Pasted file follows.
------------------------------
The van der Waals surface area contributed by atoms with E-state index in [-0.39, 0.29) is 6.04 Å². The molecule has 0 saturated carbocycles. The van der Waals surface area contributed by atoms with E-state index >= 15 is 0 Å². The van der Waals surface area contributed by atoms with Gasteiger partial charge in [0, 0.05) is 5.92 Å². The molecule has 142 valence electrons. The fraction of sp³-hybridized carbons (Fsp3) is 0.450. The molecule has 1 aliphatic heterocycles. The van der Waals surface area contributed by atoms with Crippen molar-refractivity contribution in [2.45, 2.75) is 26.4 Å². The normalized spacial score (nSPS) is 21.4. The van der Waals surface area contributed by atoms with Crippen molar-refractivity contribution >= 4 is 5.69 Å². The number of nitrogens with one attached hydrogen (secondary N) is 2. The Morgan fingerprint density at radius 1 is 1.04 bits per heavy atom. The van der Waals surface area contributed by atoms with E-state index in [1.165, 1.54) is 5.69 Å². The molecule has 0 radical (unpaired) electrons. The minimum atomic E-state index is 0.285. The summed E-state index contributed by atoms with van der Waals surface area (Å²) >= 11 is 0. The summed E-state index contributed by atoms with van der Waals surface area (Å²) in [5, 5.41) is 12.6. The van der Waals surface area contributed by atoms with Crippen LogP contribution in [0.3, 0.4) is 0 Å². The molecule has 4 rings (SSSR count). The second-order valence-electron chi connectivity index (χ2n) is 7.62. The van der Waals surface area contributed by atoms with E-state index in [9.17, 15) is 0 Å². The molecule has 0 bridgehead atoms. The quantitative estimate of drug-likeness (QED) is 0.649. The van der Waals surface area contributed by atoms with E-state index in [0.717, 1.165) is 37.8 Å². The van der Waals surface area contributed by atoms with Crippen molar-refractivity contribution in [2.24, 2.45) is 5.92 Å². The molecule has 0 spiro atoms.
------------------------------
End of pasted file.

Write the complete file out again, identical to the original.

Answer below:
The van der Waals surface area contributed by atoms with E-state index in [-0.39, 0.29) is 6.04 Å². The molecule has 0 saturated carbocycles. The van der Waals surface area contributed by atoms with E-state index >= 15 is 0 Å². The van der Waals surface area contributed by atoms with Gasteiger partial charge in [0, 0.05) is 5.92 Å². The molecule has 142 valence electrons. The fraction of sp³-hybridized carbons (Fsp3) is 0.450. The molecule has 1 aliphatic heterocycles. The van der Waals surface area contributed by atoms with Crippen molar-refractivity contribution in [2.45, 2.75) is 26.4 Å². The normalized spacial score (nSPS) is 21.4. The van der Waals surface area contributed by atoms with Crippen molar-refractivity contribution >= 4 is 5.69 Å². The number of nitrogens with one attached hydrogen (secondary N) is 2. The Morgan fingerprint density at radius 1 is 1.04 bits per heavy atom. The van der Waals surface area contributed by atoms with E-state index in [1.165, 1.54) is 5.69 Å². The molecule has 0 radical (unpaired) electrons. The minimum atomic E-state index is 0.285. The summed E-state index contributed by atoms with van der Waals surface area (Å²) >= 11 is 0. The summed E-state index contributed by atoms with van der Waals surface area (Å²) in [5, 5.41) is 12.6. The van der Waals surface area contributed by atoms with Crippen LogP contribution in [0.3, 0.4) is 0 Å². The molecule has 4 rings (SSSR count). The second-order valence-electron chi connectivity index (χ2n) is 7.62. The van der Waals surface area contributed by atoms with E-state index in [9.17, 15) is 0 Å². The molecule has 0 bridgehead atoms. The quantitative estimate of drug-likeness (QED) is 0.649. The van der Waals surface area contributed by atoms with E-state index in [0.717, 1.165) is 37.8 Å². The van der Waals surface area contributed by atoms with Crippen molar-refractivity contribution in [2.24, 2.45) is 5.92 Å². The molecule has 0 spiro atoms.